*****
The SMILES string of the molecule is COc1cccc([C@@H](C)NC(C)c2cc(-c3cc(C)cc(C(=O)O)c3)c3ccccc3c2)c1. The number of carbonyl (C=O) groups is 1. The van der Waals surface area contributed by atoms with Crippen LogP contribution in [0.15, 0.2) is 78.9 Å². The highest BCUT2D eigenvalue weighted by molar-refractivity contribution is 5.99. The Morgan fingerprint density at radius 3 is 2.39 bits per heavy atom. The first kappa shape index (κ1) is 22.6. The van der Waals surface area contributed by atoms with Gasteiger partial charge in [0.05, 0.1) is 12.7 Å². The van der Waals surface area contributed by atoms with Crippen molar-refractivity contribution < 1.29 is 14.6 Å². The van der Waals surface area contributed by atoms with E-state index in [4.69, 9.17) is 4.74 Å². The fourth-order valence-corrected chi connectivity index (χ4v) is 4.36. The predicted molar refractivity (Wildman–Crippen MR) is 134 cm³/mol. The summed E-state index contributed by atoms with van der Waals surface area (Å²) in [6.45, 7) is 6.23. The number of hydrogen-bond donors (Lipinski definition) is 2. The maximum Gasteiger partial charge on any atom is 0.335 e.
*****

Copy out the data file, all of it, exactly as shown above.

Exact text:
The SMILES string of the molecule is COc1cccc([C@@H](C)NC(C)c2cc(-c3cc(C)cc(C(=O)O)c3)c3ccccc3c2)c1. The number of carbonyl (C=O) groups is 1. The van der Waals surface area contributed by atoms with Crippen LogP contribution in [0.15, 0.2) is 78.9 Å². The highest BCUT2D eigenvalue weighted by molar-refractivity contribution is 5.99. The Morgan fingerprint density at radius 3 is 2.39 bits per heavy atom. The first kappa shape index (κ1) is 22.6. The van der Waals surface area contributed by atoms with Gasteiger partial charge in [0.05, 0.1) is 12.7 Å². The van der Waals surface area contributed by atoms with Crippen molar-refractivity contribution < 1.29 is 14.6 Å². The van der Waals surface area contributed by atoms with E-state index in [4.69, 9.17) is 4.74 Å². The fourth-order valence-corrected chi connectivity index (χ4v) is 4.36. The predicted molar refractivity (Wildman–Crippen MR) is 134 cm³/mol. The summed E-state index contributed by atoms with van der Waals surface area (Å²) in [6.45, 7) is 6.23. The number of hydrogen-bond donors (Lipinski definition) is 2. The maximum Gasteiger partial charge on any atom is 0.335 e.